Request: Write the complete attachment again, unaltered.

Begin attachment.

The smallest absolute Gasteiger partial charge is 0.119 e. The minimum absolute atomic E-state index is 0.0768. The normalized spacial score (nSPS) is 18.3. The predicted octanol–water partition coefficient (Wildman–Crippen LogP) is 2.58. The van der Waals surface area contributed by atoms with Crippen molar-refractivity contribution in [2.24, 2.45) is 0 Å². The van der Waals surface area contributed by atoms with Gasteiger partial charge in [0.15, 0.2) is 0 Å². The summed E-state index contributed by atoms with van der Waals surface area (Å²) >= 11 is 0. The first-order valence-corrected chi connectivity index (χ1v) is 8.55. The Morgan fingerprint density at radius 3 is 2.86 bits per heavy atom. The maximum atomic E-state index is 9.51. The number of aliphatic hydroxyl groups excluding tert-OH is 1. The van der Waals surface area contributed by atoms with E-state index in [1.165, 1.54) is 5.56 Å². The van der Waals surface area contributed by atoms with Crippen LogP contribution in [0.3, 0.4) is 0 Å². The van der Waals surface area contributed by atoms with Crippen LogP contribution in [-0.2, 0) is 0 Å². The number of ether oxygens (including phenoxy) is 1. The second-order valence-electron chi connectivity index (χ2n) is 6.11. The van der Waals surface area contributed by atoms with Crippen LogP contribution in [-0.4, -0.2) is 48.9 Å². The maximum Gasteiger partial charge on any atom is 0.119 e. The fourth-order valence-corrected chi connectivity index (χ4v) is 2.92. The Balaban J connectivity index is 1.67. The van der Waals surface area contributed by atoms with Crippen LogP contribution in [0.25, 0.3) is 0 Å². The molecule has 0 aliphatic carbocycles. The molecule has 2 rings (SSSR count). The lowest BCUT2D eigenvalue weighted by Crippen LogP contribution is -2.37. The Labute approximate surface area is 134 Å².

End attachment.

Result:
The smallest absolute Gasteiger partial charge is 0.119 e. The minimum absolute atomic E-state index is 0.0768. The normalized spacial score (nSPS) is 18.3. The predicted octanol–water partition coefficient (Wildman–Crippen LogP) is 2.58. The van der Waals surface area contributed by atoms with Crippen molar-refractivity contribution in [2.24, 2.45) is 0 Å². The van der Waals surface area contributed by atoms with Gasteiger partial charge in [0.15, 0.2) is 0 Å². The summed E-state index contributed by atoms with van der Waals surface area (Å²) >= 11 is 0. The first-order valence-corrected chi connectivity index (χ1v) is 8.55. The Morgan fingerprint density at radius 3 is 2.86 bits per heavy atom. The maximum atomic E-state index is 9.51. The number of aliphatic hydroxyl groups excluding tert-OH is 1. The van der Waals surface area contributed by atoms with E-state index in [1.165, 1.54) is 5.56 Å². The van der Waals surface area contributed by atoms with Crippen LogP contribution in [0.3, 0.4) is 0 Å². The van der Waals surface area contributed by atoms with Crippen LogP contribution in [-0.2, 0) is 0 Å². The number of ether oxygens (including phenoxy) is 1. The second-order valence-electron chi connectivity index (χ2n) is 6.11. The van der Waals surface area contributed by atoms with Crippen LogP contribution in [-0.4, -0.2) is 48.9 Å². The maximum Gasteiger partial charge on any atom is 0.119 e. The fourth-order valence-corrected chi connectivity index (χ4v) is 2.92. The Balaban J connectivity index is 1.67. The van der Waals surface area contributed by atoms with Crippen LogP contribution in [0.25, 0.3) is 0 Å². The molecule has 0 aliphatic carbocycles. The molecule has 2 rings (SSSR count). The lowest BCUT2D eigenvalue weighted by Crippen LogP contribution is -2.37. The Labute approximate surface area is 134 Å².